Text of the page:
Arciola, C. R., Campoccia, D., Ravaioli, S., & Montanaro, L. (2015). Polysaccharide intercellular adhesin in biofilm: structural and regulatory aspects. Frontiers in Cellular and Infection Microbiology, 5(114), 7. http://doi.org/10.3389/fcimb.2015.00007

This project is supported by the Spanish Ministry of Economy and Competitiveness (Retos-Colaboración 2015 call)Between the 6th and 8th of September we will attend the XI Meeting of the Specialized Group of Molecular Microbiology of the Spanish Society of Microbiology that will be held at the Hotel Silken Al-Andalus Palace in Sevilla, Spain. Below is the abstract of our poster that will be displayed at the panel 90.

 

A different slant in anti-biofilm drug discovery

Juana María Prieto1, Iñigo Lasa2 and Cristina Latasa1

 
After 100 years of extensive research, it may be said that we are capable of keep acute infections at bay. Though, we are witnessing a rising concern about the dramatic spread of antibiotic-resistant strains and chronic infections caused by biofim-forming bacteria, against whom traditional therapies are not sufficiently effective. Specially worrying are the matrix-enclosed communities assembled by the pathogens Staphyloccocus aureus and epidermidis, the most frequent causes of nosocomial infections and infections on indwelling medical devices. The polysaccharide PIA/PNAG is a major component of staphylococcal biofilms. The production of this high molecular weight polymer depends on the proteins encoded in the icaADBC intercellular adhesion locus, an operon that is subjected to strict regulation, both at transcriptional and post-transcriptional levels. Contrary to what it might seem, production of PIA/PNAG does not always confer a selective advantage, proof of which are the on-off mechanisms like phase-variation that regulate its expression (Arciola, Campoccia, Ravaioli, & Montanaro, 2015). Our work hypothesis is based on the fact that production or overproduction of PIA/PNAG entails a significant fitness cost for the bacteria and such process might be turned toxic, and thus become an Achilles heel. We have designed a High Throughput Screening assay in which several PIA/PNAG overproducer strains and their icaADBC mutant counterparts have been treated with different concentrations of a collection of marine extracts and compounds. Up to date, we have selected two compounds, previously proved to possess antibiotic and antibiotic-cytotoxic activities respectively, and five crude extracts proceeding from the fermentation of marine Actinomyces and fungal species that specifically inhibit, or do it in significant higher levels, the growth of those strains capable of producing a PIA/PNAG-dependent biofilm in comparison to their PIA/PNAG-defective derivatives. Further studies are being undertaken in order to characterize the molecular mechanisms undelaying the action of these compounds/extracts and their potential synergies whether in combination between them or with classical antibiotics.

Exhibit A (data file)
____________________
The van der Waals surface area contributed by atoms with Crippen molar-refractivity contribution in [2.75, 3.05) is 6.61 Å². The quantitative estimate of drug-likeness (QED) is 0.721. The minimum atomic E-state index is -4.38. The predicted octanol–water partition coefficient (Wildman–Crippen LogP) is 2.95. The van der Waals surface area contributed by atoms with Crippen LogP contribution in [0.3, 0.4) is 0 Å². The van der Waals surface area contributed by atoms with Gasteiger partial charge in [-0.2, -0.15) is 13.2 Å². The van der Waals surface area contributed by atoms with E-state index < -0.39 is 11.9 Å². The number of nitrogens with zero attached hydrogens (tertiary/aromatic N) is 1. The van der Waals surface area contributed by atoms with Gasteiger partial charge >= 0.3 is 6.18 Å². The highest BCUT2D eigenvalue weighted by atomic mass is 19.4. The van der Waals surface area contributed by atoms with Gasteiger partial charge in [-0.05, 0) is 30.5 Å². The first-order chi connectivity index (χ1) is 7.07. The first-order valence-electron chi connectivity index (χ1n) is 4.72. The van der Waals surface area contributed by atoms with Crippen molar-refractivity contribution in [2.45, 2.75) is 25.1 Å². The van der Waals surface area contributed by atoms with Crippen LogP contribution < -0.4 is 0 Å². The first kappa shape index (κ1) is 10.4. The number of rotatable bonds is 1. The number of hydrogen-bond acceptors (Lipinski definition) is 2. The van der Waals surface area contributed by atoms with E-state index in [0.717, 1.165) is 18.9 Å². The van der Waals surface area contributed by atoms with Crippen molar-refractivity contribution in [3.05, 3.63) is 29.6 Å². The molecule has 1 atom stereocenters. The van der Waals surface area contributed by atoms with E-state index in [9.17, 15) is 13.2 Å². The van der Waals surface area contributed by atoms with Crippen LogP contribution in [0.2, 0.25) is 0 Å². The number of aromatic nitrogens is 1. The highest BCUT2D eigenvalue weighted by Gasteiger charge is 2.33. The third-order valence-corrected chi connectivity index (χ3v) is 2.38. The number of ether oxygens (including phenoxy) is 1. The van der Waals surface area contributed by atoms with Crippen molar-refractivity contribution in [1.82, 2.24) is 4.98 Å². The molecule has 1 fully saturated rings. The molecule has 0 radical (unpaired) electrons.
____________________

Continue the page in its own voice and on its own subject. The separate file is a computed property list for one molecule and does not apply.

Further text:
1 Recombina SL. Calle Nueva 8 local 10, 31192 Mutilva, Navarra, España.
2 Navarrabiomed-Universidad Pública de Navarra, IdiSNA, Pamplona-31008, Navarra, Spain

This project is supported by the Spanish Ministry of Economy and Competitiveness (Retos-Colaboración 2015 call)